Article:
The Rise of Virtual Tourism
I saw a new mobile app on Product Hunt today by Ascape, it reminded me of a conversation I was having with friends about the inevitability of virtual tourism. This is an idea that seems unlikely to others but seems totally inevitable to me.
I haven’t studied the landscape of existing options but I can imagine it follows what Ascape is offering: pre-recorded 360-degree virtual tours of popular locations. These serve as a new form of on-demand video content, which is itself interesting, but only begins to hint and what the future holds. I think the name Ascape is apt as virtual tourism will form a type of escape of one’s constraints (be it time, physical condition or geographic location).
I think VR tourism will initially mirror the experience of the Web, and we see that already. Two use cases will anchor its early development:
- Short escapes during the day (akin to browsing YouTube)
- Preview of places you plan to visit (travel planning and research)
The Virtual Tourist
I think a paid virtual vacation in the hundreds, or even thousands of dollars, will come and for some it will serve as an actual replacement for a physical vacation (or at least act as a secondary vacation).
Here’s what I think must occur before this becomes a (virtual) reality:
- VR hardware like the Oculus Rift must be commonplace (since Facebook owns it, it will get affordable). I await a Mac version!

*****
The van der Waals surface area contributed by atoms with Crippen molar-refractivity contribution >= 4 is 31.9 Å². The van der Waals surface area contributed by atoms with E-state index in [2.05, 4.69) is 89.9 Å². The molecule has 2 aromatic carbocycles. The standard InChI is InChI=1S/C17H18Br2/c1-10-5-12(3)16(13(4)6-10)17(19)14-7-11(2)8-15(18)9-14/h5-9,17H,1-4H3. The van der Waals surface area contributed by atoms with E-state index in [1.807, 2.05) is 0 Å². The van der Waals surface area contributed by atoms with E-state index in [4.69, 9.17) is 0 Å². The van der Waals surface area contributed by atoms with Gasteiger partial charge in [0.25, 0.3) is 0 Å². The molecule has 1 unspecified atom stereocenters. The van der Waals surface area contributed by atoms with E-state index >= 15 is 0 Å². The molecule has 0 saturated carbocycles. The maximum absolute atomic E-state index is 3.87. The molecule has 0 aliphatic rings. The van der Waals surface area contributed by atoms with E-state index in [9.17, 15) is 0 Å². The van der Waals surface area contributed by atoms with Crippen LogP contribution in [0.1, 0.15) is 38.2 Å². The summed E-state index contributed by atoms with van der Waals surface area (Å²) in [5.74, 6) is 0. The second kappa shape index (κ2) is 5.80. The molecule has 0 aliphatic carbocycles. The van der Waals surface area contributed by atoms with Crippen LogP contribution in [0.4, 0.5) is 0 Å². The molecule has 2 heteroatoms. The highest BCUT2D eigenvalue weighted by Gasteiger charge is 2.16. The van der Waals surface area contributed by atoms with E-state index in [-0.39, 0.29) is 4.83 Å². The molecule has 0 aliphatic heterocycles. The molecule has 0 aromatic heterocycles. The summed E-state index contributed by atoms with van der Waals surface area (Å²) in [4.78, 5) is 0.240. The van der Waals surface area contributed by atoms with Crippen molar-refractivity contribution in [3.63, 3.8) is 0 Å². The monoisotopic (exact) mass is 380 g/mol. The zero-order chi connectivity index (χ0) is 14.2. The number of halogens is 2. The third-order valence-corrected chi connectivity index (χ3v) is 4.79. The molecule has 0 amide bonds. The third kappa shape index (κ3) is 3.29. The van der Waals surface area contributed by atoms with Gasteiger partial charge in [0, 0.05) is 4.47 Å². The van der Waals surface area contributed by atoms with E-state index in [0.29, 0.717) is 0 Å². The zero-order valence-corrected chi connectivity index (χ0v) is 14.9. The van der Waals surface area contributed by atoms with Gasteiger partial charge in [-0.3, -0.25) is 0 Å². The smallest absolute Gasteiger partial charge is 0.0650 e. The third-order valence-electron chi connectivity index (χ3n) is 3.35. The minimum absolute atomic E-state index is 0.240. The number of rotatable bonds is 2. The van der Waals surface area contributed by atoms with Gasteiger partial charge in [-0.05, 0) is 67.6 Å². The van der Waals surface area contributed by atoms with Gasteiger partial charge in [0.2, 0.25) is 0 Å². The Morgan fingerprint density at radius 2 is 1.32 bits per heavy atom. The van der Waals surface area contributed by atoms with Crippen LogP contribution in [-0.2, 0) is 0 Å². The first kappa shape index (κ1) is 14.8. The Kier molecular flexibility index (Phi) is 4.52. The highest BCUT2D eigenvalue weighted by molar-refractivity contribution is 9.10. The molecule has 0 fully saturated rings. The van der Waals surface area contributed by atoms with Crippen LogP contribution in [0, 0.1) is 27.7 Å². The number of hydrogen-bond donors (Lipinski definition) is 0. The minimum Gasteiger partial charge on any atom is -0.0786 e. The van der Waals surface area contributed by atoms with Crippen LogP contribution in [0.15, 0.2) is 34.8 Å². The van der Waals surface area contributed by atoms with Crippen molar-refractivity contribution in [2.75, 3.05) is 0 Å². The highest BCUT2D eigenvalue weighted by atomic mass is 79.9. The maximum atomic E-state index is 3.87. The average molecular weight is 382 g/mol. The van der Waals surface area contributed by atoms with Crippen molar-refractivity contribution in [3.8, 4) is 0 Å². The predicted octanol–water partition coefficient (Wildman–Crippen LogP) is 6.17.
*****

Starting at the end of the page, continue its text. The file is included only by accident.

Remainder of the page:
- The virtual tours must be in real-time and guided by local experts (this is to say that they must permit a two-way conversation).
- Multiple people must be able to share the experience regardless of their location (i.e. to one another and the guide).
- You must feel there is some extra autonomy beyond changing your gaze (e.g. perhaps you can follow your own interests during a tour, verbally bargain at an open market, etc.)
- You must be able to access exclusive experiences and/or those most people cannot easily perform physically (e.g. exclusive access to Cannes film festival, a suborbital trip to space, climbing Mount Everest, scuba diving the Great Barrier Reef).
Imagine a fully immersive VR experience with streaming HD video + 3D sound at an exclusive location in real-time with a knowledgeable guide, joined by friends and family (that are spread apart physically or unable to travel). Might you not try it out? What would you pay for that?
This might seem far off but so did fully-autonomous electric vehicles which will be in our driveways by 2020.
What do you think?